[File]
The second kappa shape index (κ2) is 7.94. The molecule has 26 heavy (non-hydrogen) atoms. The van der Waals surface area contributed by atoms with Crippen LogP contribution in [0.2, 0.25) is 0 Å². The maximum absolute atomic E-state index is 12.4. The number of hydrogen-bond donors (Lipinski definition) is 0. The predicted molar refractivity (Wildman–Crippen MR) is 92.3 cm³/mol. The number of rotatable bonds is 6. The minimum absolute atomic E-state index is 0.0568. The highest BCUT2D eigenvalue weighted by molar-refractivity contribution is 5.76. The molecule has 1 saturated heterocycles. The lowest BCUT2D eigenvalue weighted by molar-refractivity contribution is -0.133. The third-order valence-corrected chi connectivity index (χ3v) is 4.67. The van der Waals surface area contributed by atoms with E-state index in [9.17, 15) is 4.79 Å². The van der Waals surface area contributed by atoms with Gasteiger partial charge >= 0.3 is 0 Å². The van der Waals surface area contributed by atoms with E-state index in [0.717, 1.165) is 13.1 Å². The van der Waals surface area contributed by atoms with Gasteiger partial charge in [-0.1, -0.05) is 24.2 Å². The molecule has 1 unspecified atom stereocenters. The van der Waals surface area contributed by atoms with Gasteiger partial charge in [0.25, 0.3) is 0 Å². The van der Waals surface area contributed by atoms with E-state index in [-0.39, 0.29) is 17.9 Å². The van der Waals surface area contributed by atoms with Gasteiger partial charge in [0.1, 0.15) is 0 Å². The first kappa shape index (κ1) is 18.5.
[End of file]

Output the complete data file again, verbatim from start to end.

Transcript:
The second kappa shape index (κ2) is 7.94. The molecule has 26 heavy (non-hydrogen) atoms. The van der Waals surface area contributed by atoms with Crippen LogP contribution in [0.2, 0.25) is 0 Å². The maximum absolute atomic E-state index is 12.4. The number of hydrogen-bond donors (Lipinski definition) is 0. The predicted molar refractivity (Wildman–Crippen MR) is 92.3 cm³/mol. The number of rotatable bonds is 6. The minimum absolute atomic E-state index is 0.0568. The highest BCUT2D eigenvalue weighted by molar-refractivity contribution is 5.76. The molecule has 1 saturated heterocycles. The lowest BCUT2D eigenvalue weighted by molar-refractivity contribution is -0.133. The third-order valence-corrected chi connectivity index (χ3v) is 4.67. The van der Waals surface area contributed by atoms with E-state index in [9.17, 15) is 4.79 Å². The van der Waals surface area contributed by atoms with Gasteiger partial charge >= 0.3 is 0 Å². The van der Waals surface area contributed by atoms with E-state index in [0.717, 1.165) is 13.1 Å². The van der Waals surface area contributed by atoms with Gasteiger partial charge in [-0.1, -0.05) is 24.2 Å². The molecule has 1 unspecified atom stereocenters. The van der Waals surface area contributed by atoms with Gasteiger partial charge in [0.25, 0.3) is 0 Å². The van der Waals surface area contributed by atoms with E-state index in [-0.39, 0.29) is 17.9 Å². The van der Waals surface area contributed by atoms with Gasteiger partial charge in [0.1, 0.15) is 0 Å². The first kappa shape index (κ1) is 18.5.